The US Department of Defense (DoD) has asked a federal court judge for more time to re-evaluate parts of its controversial $10bn cloud contract before the decision to award the contract to Microsoft is subject to a legal challenge by Amazon Web Services (AWS).
The DoD asked the court, in a motion filed on 12 March 2020, to remand the case back to the DoD for 120 days so it can “reconsider certain aspects” of the decision. This course of action is being taken in response to complaints raised in the preliminary injunction AWS filed last month.
As reported by Computer Weekly at the time, this injunction saw AWS request a temporary restraining order banning Microsoft from embarking on any “substantial” work relating to the contract until the legal challenge against the DoD had played out in court.
The preliminary injunction document was unsealed on 6 March 2020, and features an opinion by the judge overseeing the case that AWS is likely to succeed in demonstrating that the DoD “erred in evaluating” a specific part of the contract during the procurement process.
The opinion was shared ahead of the legal challenge that is due to kick off imminently, centring on claims made by AWS that its failure to win the decade-long cloud contract with the DoD was down to “significant political interference” that resulted in the contract being awarded to Microsoft instead.
The 6 March document sets out why the judge presiding over the case complied with Amazon’s request for an injunction, and suggests the outcome of the case may hinge on a difference in the suppliers’ interpretation of what the phrase “highly accessible storage” means.
It is claimed this may have resulted in Microsoft putting forward a more agreeable pricing proposal due to a misinterpretation by the firm about what the DoD meant by its request for highly accessible storage. This, in turn, may have contributed to Microsoft securing the contract over Amazon.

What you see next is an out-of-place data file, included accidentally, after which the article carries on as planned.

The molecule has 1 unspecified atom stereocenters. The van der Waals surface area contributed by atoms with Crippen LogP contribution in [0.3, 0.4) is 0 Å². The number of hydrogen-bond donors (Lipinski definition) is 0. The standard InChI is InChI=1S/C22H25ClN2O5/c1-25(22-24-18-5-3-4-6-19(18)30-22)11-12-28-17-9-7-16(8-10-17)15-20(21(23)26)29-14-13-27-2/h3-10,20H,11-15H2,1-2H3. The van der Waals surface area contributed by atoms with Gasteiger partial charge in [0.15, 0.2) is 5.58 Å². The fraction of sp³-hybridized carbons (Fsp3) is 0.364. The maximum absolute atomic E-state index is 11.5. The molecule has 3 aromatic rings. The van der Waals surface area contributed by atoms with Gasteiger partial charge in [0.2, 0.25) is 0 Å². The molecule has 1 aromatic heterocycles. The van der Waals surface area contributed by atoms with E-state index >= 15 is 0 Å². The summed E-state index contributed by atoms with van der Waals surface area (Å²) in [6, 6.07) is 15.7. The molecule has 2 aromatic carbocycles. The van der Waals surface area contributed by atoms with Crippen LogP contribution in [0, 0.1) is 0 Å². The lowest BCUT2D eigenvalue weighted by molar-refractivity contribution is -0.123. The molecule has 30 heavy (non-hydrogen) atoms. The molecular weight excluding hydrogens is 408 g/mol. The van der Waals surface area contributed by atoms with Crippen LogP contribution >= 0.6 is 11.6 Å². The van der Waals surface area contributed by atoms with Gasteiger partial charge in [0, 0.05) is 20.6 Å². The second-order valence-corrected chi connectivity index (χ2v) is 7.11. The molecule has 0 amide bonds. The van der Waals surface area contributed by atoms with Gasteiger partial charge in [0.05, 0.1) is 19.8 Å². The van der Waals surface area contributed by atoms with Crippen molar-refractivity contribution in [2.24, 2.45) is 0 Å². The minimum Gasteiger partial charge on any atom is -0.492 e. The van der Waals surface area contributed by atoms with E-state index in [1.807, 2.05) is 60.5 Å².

And this is the element of the contract the DoD now wishes to reconsider. The department will – as detailed in the 12 March 2020 motion – be requesting that both Amazon and Microsoft send forth revised submissions.
It is understood that Amazon is expected to file an additional motion, to oppose this request, whereas Microsoft is not expected to do so.
In a statement to Computer Weekly, released in response to the news of the DoD motion, an AWS spokesperson said the company welcomed the development.
“We are pleased that the DoD has acknowledged ‘substantial and legitimate’ issues that affected the JEDI award decision, and that corrective action is necessary. We look forward to complete, fair, and effective corrective action that fully insulates the re-evaluation from political influence and corrects the many issues affecting the initial flawed award,” the spokesperson said.
Unsealed, signed and delivered
The 6 March 2020 document goes into greater detail about the specific part of the contract Amazon is understood to have taken issue with.
As such, it contains allegations raised by Amazon that the DoD “improperly evaluated” responses Microsoft provided regarding a “price scenario” featuring a requirement for “highly accessible” storage, which is taken to mean “online and replicated storage”, the document states.